Gold aureus of Aurelian


British Museum

British Museum

When Aurelian became emperor in AD 270, the Roman world was in crisis. The frontiers of the empire were constantly under threat of barbarian invasion. The western provinces of Germany, Gaul (France), Britain and the Iberian peninsula had become autonomous under their own emperors, while the Asian provinces were falling under the control of Queen Zenobia of Palmyra.For a brief five-year period, Aurelian returned stability and unity to the Roman empire. He brought both western and eastern provinces back into the fold, built powerful walls around the city of Rome which still stand to this day, and re-established the reputation of the Roman coinage.This beautiful gold piece is a perfect symbol of Aurelian's rejuvenated empire - made of pure gold and of full weight. It is unlike the debased and light gold coins made by his beleaguered predecessor, Gallienus (AD 253-68). Aurelian was a man of charisma and talent, but his luck ran out in AD 275 when, like so many other emperors in the turbulent third century AD, he fell to the assassin's knife.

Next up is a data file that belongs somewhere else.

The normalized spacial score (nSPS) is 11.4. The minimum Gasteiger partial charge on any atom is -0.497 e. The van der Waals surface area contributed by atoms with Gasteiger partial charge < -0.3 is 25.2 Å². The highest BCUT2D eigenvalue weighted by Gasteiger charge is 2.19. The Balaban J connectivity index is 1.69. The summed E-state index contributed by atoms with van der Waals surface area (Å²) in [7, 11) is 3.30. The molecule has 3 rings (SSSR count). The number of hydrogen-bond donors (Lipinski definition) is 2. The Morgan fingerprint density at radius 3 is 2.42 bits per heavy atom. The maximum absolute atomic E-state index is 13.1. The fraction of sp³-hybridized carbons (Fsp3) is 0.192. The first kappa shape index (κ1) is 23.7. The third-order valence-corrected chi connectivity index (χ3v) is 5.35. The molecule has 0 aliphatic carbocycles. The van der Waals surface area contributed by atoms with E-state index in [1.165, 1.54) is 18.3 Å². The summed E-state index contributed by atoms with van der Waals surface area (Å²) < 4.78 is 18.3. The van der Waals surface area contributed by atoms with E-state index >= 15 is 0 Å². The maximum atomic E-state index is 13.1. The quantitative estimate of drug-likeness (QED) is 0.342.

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  • Title: Gold aureus of Aurelian
  • Date Created: 270/275
  • Physical Dimensions: Weight: 5.280g
  • External Link: British Museum collection online
  • Subject: emperor/empress; classical deity; allegory/personification
  • Registration number: 1964,1203.140
  • Production place: Minted in Rome
  • Period/culture: Roman Imperial
  • Material: gold
  • Copyright: Photo: © Trustees of the British Museum
  • Authority: Ruler Aurelian
  • Acquisition: Bequeathed by Clark, Allen George


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